There will be no background music and sound effects in your book when Bill narrows his eyes, unlike the subtle piano tinkle backdropping Clint that helps clue in the viewer as to what he or she sees. More than that — YOU DON’T HAVE CLINT EASTWOOD! Clint is unique. (Every actor is unique, in a way, because no two people are identical, but you get my point.) He was cast to play that role up on the screen because of who he is, how he looks, and what he communicates with his camera presence.

Guess what? Your character looks like NOTHING. Your character is a vague notion in the reader’s head, a mish-mash of whatever details you’ve decided to toss the reader’s way and whatever imaginative predisposition your reader brings to the table.

No sound track. No selection of film stocks. No background noises. No familiar (or unfamiliar) faces. No special effects. No concrete image.

You have black text on white paper, man. And that’s IT.

Trying to write “cinematically,” in this scenario, is a losing proposition.

Again, it’s a natural tendency for modern writers, but it doesn’t make for good storytelling. In a way, it’s tough to identify cinematic prose because it seems counter-intuitive; it seems like we’re reverting to telling, not showing. After all, it seems logical that if you say “Bill gritted his teeth. He stared at Lisa.” that this is showing, while saying “Bill was mad.” is telling. But reread the previous blogs. You’ll see that it’s possible to show without showing everything. Details matter, but not everydetail matters. You will need to learn to cut little details and bits of business. Often, you will be cutting material that was fine from a technical standpoint, except for the fact that it was cinematic — watching it on a movie screen would be fine, but in text it just slowed everything down.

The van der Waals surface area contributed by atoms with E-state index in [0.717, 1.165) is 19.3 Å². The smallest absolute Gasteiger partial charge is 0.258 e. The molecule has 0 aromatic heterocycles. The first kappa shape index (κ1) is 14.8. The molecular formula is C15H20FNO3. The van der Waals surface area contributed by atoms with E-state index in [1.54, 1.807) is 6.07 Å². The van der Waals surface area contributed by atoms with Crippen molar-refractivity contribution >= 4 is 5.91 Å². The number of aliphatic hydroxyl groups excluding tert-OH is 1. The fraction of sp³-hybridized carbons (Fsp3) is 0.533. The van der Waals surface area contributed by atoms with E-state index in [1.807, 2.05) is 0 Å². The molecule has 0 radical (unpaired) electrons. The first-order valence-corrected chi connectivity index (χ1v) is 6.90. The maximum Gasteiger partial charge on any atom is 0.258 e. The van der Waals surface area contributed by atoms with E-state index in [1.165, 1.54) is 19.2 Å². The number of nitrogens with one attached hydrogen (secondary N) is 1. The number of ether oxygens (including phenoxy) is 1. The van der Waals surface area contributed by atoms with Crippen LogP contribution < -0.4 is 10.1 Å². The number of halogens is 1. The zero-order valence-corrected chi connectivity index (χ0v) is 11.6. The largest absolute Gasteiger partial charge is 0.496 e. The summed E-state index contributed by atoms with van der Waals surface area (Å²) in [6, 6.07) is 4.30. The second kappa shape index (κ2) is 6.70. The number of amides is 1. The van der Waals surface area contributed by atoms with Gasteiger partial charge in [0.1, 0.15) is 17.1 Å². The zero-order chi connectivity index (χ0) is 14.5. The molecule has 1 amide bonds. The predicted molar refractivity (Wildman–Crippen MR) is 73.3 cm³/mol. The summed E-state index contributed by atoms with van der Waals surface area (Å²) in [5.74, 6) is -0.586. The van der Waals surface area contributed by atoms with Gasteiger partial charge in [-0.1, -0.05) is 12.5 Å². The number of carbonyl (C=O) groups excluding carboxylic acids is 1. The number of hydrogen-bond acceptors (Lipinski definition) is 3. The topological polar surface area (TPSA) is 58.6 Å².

Movies and writing have this in common — they are both about telling stories, about communicating narrative. But one’s a hammer and one’s a screwdriver. Try to pound in a screw with a hammer, and you’re in for a lot of disappointment. Use the appropriate tool for the job at hand. Yes, they both fit in your palm just fine, but only one will do the job right.